Nevertheless, it is possible to eliminate one apparent alternative right now. The solution to the problem raised above does not lie merely in the more careful construction of the national organization to ensure greater representation and to check officers against violation of policy decisions. Most of my experience within the movement during the period from 1968 to 1971 was within the framework of the Committee of Returned Volunteers, one of the smaller movement groups that nevertheless had a national organization. CRV had a national structure and its constitution was considerably more sophisticated than anything else on the scene at that time. Thus our experience in that organization was rather unique and very instructive. There were carefully worked out membership criteria, voting rules, representative systems, and checks and balances of all sorts. We had local chapters, an annual General Assembly, a national board which met two or three times a year, an executive committee which could meet as often as it wanted to during the year, and a staff for a national office. By the time of our second annual General Assembly the contradictions and tensions within this structure were literally ripping it apart. (The demise of CRV was not only or even primarily due to structural problems however but to political conflicts.) The question of structure in the national organization was aired at this second General Assembly just about as thoroughly as one could ever hope. There were at least three major problems of accountability. One was how to hold the national officers, who worked in the national office on a day to day basis, accountable to the executive committee. Another was how to hold the executive committee accountable to the Board. The third was how to hold the Board accountable to the policies set by the General Assembly. Everyone of course was suppose to abide by the decisions of the General Assembly. In addition, there was the tension between the local chapters and the decisions of the General Assembly even though each chapter was fairly represented in the Assembly and had a voice in its decisions.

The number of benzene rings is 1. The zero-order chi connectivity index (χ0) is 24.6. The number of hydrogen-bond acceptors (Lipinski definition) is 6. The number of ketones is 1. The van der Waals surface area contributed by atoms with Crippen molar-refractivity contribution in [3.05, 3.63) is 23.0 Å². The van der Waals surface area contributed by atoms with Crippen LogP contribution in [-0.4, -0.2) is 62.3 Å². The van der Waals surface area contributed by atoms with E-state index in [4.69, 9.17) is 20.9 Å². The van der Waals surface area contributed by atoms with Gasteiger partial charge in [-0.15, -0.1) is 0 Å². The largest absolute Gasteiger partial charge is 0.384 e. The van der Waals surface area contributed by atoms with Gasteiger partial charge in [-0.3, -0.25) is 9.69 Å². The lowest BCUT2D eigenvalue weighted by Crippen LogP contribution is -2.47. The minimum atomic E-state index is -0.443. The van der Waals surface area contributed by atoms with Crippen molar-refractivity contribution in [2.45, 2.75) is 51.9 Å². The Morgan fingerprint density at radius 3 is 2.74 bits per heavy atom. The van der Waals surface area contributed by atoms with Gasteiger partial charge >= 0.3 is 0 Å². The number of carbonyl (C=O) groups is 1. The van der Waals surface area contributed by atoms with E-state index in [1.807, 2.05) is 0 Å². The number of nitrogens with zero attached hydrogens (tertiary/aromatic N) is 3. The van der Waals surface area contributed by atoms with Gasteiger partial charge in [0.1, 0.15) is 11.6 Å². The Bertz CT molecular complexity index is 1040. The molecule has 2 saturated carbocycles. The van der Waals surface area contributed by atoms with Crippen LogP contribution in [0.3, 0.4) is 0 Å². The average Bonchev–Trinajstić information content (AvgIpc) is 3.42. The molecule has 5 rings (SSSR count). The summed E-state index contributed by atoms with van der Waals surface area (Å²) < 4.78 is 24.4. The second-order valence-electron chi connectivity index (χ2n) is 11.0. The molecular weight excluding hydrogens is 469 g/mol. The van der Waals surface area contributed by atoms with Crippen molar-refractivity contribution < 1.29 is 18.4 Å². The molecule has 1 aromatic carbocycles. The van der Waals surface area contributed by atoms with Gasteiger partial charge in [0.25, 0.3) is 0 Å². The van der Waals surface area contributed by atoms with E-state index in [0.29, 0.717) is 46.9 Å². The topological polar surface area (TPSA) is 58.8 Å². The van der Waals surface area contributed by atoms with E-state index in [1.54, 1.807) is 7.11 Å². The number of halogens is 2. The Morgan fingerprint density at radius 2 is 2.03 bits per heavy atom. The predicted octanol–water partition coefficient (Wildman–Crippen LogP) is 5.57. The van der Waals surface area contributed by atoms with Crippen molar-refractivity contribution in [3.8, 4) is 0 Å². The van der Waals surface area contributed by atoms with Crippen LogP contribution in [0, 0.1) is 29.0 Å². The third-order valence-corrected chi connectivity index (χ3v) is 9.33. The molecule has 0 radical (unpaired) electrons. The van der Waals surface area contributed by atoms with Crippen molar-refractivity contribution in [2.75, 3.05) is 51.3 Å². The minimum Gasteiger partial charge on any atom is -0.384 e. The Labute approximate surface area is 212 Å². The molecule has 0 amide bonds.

The problem here, in retrospect, was not that we didn't have enough checks and balances, nor that some factions (all in the name of strengthening the democratic structure of the organization) tried to increase the power of the executive committee and the national office vis a vis the local chapters, nor even that rampant confusion confounded many members about the functioning of the whole structure. The real problem was that the whole thing was cast within the framework of representative democracy rather than direct democracy. (In addition of course to the far more serious and ultimately fatal problem that many people simply could not function in a democratic, collective fashion, but were constantly going off on their own individualistic trips, both passive and aggressive trips, and doing all sorts of things to undermine and destroy the group processes.) Just as the solution to the question of democracy in the larger society is solved by replacing the representative democracy of the business class (bourgeois democracy) with the direct democracy of the socialist society, so also with the revolutionary organization of the left.